Edward L. Glaeser





Edward L. Glaeser


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Professor of Economics, Harvard University

Average rating: 3.87 · 2,479 ratings · 272 reviews · 10 distinct works · Similar authors
Triumph of the City: How Ou...

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Rethinking Federal Housing ...

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Corruption and Reform: Less...

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Cities, Agglomeration, and ...

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Chile: The Political Econom...

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Agglomeration Economics

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The Governance of Not-for-P...

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Housing and the Financial C...

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Housing Markets and the Eco...

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The L.A. Riot and the Econo...

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“A wealth of research confirms the importance of face-to-face contact. One experiment performed by two researchers at the University of Michigan challenged groups of six students to play a game in which everyone could earn money by cooperating. One set of groups met for ten minutes face-to-face to discuss strategy before playing. Another set of groups had thirty minutes for electronic interaction. The groups that met in person cooperated well and earned more money. The groups that had only connected electronically fell apart, as members put their personal gains ahead of the group’s needs. This finding resonates well with many other experiments, which have shown that face-to-face contact leads to more trust, generosity, and cooperation than any other sort of interaction.
The very first experiment in social psychology was conducted by a University of Indiana psychologist who was also an avid bicyclist. He noted that “racing men” believe that “the value of a pace,” or competitor, shaves twenty to thirty seconds off the time of a mile. To rigorously test the value of human proximity, he got forty children to compete at spinning fishing reels to pull a cable. In all cases, the kids were supposed to go as fast as they could, but most of them, especially the slower ones, were much quicker when they were paired with another child. Modern statistical evidence finds that young professionals today work longer hours if they live in a metropolitan area with plenty of competitors in their own occupational niche.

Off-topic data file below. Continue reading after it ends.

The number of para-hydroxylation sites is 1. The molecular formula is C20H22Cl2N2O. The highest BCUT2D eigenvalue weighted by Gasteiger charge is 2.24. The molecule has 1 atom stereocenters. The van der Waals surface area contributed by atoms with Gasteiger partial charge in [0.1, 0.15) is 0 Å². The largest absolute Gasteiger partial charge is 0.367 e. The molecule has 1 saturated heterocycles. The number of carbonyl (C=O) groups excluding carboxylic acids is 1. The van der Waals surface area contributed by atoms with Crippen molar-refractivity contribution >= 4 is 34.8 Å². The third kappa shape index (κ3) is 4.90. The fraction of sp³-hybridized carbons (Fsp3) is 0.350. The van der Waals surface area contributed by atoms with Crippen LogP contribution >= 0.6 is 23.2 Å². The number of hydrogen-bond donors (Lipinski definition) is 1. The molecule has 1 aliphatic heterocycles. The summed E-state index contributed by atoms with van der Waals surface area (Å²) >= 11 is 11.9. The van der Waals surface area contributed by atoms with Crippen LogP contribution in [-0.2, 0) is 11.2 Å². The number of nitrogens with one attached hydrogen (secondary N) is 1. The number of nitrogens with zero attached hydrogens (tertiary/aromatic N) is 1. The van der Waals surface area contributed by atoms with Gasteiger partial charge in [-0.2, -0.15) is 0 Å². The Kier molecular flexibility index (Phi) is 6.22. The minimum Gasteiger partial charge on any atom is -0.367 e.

Supermarket checkouts provide a particularly striking example of the power of proximity. As anyone who has been to a grocery store knows, checkout clerks differ wildly in their speed and competence. In one major chain, clerks with differing abilities are more or less randomly shuffled across shifts, which enabled two economists to look at the impact of productive peers. It turns out that the productivity of average clerks rises substantially when there is a star clerk working on their shift, and those same average clerks get worse when their shift is filled with below-average clerks.
Statistical evidence also suggests that electronic interactions and face-to-face interactions support one another; in the language of economics, they’re complements rather than substitutes. Telephone calls are disproportionately made among people who are geographically close, presumably because face-to-face relationships increase the demand for talking over the phone. And when countries become more urban, they engage in more electronic communications.”
Edward L. Glaeser, Triumph of the City: How Our Greatest Invention Makes Us Richer, Smarter, Greener, Healthier and Happier

“It’s hard not to empathize with the mayor’s anger, given the injustices he’d suffered, but righteous anger rarely leads to wise policy.”
Edward L. Glaeser, Triumph of the City: How Our Greatest Invention Makes Us Richer, Smarter, Greener, Healthier and Happier

“The tendency to think that a city can build itself out of decline is an example of the edifice error, the tendency to think that abundant new building leads to urban success. Successful cities typically do build, because economic vitality makes people willing to pay for space and builders are happy to accommodate. But building is the result, not the cause, of success. Overbuilding a declining city that already has more structures than it needs is nothing but folly.”
Edward L. Glaeser, Triumph of the City: How Our Greatest Invention Makes Us Richer, Smarter, Greener, Healthier, and Happier



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